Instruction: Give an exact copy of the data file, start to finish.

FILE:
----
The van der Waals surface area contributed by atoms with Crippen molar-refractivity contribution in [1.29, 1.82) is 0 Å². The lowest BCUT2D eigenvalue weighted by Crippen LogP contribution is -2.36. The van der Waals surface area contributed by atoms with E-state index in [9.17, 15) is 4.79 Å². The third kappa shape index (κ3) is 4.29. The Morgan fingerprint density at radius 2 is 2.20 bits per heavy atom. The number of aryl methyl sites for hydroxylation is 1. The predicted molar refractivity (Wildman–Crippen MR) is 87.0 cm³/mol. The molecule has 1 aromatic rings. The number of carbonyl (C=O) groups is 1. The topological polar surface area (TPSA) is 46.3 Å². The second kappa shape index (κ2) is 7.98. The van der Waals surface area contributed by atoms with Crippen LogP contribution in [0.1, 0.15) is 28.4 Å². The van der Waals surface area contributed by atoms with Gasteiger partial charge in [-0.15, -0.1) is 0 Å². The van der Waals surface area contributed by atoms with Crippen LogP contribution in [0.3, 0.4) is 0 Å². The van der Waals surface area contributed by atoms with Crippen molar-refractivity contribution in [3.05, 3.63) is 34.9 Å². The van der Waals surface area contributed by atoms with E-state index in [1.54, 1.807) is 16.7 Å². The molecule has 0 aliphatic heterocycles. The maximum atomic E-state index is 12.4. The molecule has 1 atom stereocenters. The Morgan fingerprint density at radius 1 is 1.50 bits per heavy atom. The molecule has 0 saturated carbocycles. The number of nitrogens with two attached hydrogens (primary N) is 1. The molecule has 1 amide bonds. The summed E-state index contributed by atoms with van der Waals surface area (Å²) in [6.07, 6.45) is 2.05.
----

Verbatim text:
The van der Waals surface area contributed by atoms with Crippen molar-refractivity contribution in [1.29, 1.82) is 0 Å². The lowest BCUT2D eigenvalue weighted by Crippen LogP contribution is -2.36. The van der Waals surface area contributed by atoms with E-state index in [9.17, 15) is 4.79 Å². The third kappa shape index (κ3) is 4.29. The Morgan fingerprint density at radius 2 is 2.20 bits per heavy atom. The number of aryl methyl sites for hydroxylation is 1. The predicted molar refractivity (Wildman–Crippen MR) is 87.0 cm³/mol. The molecule has 1 aromatic rings. The number of carbonyl (C=O) groups is 1. The topological polar surface area (TPSA) is 46.3 Å². The second kappa shape index (κ2) is 7.98. The van der Waals surface area contributed by atoms with Crippen LogP contribution in [0.1, 0.15) is 28.4 Å². The van der Waals surface area contributed by atoms with Gasteiger partial charge in [-0.15, -0.1) is 0 Å². The van der Waals surface area contributed by atoms with Crippen LogP contribution in [0.3, 0.4) is 0 Å². The van der Waals surface area contributed by atoms with Crippen molar-refractivity contribution in [3.05, 3.63) is 34.9 Å². The van der Waals surface area contributed by atoms with E-state index in [1.54, 1.807) is 16.7 Å². The molecule has 0 aliphatic heterocycles. The maximum atomic E-state index is 12.4. The molecule has 1 atom stereocenters. The Morgan fingerprint density at radius 1 is 1.50 bits per heavy atom. The molecule has 0 saturated carbocycles. The number of nitrogens with two attached hydrogens (primary N) is 1. The molecule has 1 amide bonds. The summed E-state index contributed by atoms with van der Waals surface area (Å²) in [6.07, 6.45) is 2.05.